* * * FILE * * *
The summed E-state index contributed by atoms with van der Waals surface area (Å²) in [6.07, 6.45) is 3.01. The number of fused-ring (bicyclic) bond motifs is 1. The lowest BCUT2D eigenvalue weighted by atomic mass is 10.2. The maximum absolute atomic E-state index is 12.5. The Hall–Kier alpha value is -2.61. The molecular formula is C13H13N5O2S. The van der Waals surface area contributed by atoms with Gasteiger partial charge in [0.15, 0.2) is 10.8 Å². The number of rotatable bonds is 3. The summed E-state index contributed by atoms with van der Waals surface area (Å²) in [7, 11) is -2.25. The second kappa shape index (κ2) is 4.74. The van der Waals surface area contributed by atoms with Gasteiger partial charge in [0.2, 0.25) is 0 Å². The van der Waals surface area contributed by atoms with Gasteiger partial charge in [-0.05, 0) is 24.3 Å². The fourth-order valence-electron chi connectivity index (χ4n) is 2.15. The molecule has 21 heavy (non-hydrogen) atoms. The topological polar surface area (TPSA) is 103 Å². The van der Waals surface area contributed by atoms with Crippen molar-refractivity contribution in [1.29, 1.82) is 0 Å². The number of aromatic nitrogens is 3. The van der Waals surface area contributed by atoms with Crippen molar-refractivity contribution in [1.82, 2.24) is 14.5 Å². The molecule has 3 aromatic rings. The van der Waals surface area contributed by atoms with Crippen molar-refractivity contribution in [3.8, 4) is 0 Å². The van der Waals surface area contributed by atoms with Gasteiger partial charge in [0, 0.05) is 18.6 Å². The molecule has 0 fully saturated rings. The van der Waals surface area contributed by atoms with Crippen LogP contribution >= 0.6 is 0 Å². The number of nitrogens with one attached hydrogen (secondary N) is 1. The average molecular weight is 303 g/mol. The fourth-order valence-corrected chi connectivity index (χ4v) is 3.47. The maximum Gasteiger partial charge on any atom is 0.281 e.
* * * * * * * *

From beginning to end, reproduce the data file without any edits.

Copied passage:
The summed E-state index contributed by atoms with van der Waals surface area (Å²) in [6.07, 6.45) is 3.01. The number of fused-ring (bicyclic) bond motifs is 1. The lowest BCUT2D eigenvalue weighted by atomic mass is 10.2. The maximum absolute atomic E-state index is 12.5. The Hall–Kier alpha value is -2.61. The molecular formula is C13H13N5O2S. The van der Waals surface area contributed by atoms with Gasteiger partial charge in [0.15, 0.2) is 10.8 Å². The number of rotatable bonds is 3. The summed E-state index contributed by atoms with van der Waals surface area (Å²) in [7, 11) is -2.25. The second kappa shape index (κ2) is 4.74. The van der Waals surface area contributed by atoms with Gasteiger partial charge in [0.2, 0.25) is 0 Å². The van der Waals surface area contributed by atoms with Gasteiger partial charge in [-0.05, 0) is 24.3 Å². The fourth-order valence-electron chi connectivity index (χ4n) is 2.15. The molecule has 21 heavy (non-hydrogen) atoms. The topological polar surface area (TPSA) is 103 Å². The van der Waals surface area contributed by atoms with Crippen molar-refractivity contribution in [1.29, 1.82) is 0 Å². The number of aromatic nitrogens is 3. The van der Waals surface area contributed by atoms with Crippen molar-refractivity contribution in [1.82, 2.24) is 14.5 Å². The molecule has 3 aromatic rings. The van der Waals surface area contributed by atoms with Crippen molar-refractivity contribution in [3.8, 4) is 0 Å². The van der Waals surface area contributed by atoms with Gasteiger partial charge in [0, 0.05) is 18.6 Å². The molecule has 0 fully saturated rings. The van der Waals surface area contributed by atoms with Crippen LogP contribution >= 0.6 is 0 Å². The number of nitrogens with one attached hydrogen (secondary N) is 1. The average molecular weight is 303 g/mol. The fourth-order valence-corrected chi connectivity index (χ4v) is 3.47. The maximum Gasteiger partial charge on any atom is 0.281 e.